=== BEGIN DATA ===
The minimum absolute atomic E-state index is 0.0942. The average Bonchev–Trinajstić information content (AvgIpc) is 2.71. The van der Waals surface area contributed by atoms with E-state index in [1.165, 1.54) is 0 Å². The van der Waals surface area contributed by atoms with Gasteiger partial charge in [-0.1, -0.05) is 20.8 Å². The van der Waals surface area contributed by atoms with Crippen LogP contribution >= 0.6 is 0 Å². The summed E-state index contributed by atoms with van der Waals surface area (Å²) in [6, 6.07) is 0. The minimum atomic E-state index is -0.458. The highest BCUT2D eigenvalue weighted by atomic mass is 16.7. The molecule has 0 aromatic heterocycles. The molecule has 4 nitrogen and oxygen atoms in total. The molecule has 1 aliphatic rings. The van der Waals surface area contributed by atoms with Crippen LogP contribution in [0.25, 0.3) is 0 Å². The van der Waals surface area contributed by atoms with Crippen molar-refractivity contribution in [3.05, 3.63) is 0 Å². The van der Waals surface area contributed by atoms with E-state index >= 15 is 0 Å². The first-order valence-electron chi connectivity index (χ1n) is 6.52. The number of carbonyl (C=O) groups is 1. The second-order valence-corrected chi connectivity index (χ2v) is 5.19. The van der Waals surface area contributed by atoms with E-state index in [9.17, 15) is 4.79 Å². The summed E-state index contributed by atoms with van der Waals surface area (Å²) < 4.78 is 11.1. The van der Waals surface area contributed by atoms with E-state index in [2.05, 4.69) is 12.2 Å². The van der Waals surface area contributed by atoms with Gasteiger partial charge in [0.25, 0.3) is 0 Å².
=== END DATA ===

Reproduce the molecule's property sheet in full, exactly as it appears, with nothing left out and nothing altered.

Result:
The minimum absolute atomic E-state index is 0.0942. The average Bonchev–Trinajstić information content (AvgIpc) is 2.71. The van der Waals surface area contributed by atoms with E-state index in [1.165, 1.54) is 0 Å². The van der Waals surface area contributed by atoms with Gasteiger partial charge in [-0.1, -0.05) is 20.8 Å². The van der Waals surface area contributed by atoms with Crippen LogP contribution >= 0.6 is 0 Å². The summed E-state index contributed by atoms with van der Waals surface area (Å²) in [6, 6.07) is 0. The minimum atomic E-state index is -0.458. The highest BCUT2D eigenvalue weighted by atomic mass is 16.7. The molecule has 0 aromatic heterocycles. The molecule has 4 nitrogen and oxygen atoms in total. The molecule has 1 aliphatic rings. The van der Waals surface area contributed by atoms with Crippen LogP contribution in [0.25, 0.3) is 0 Å². The van der Waals surface area contributed by atoms with Crippen molar-refractivity contribution in [3.05, 3.63) is 0 Å². The van der Waals surface area contributed by atoms with E-state index >= 15 is 0 Å². The first-order valence-electron chi connectivity index (χ1n) is 6.52. The number of carbonyl (C=O) groups is 1. The second-order valence-corrected chi connectivity index (χ2v) is 5.19. The van der Waals surface area contributed by atoms with E-state index in [9.17, 15) is 4.79 Å². The summed E-state index contributed by atoms with van der Waals surface area (Å²) < 4.78 is 11.1. The van der Waals surface area contributed by atoms with E-state index in [2.05, 4.69) is 12.2 Å². The van der Waals surface area contributed by atoms with Gasteiger partial charge in [0.25, 0.3) is 0 Å².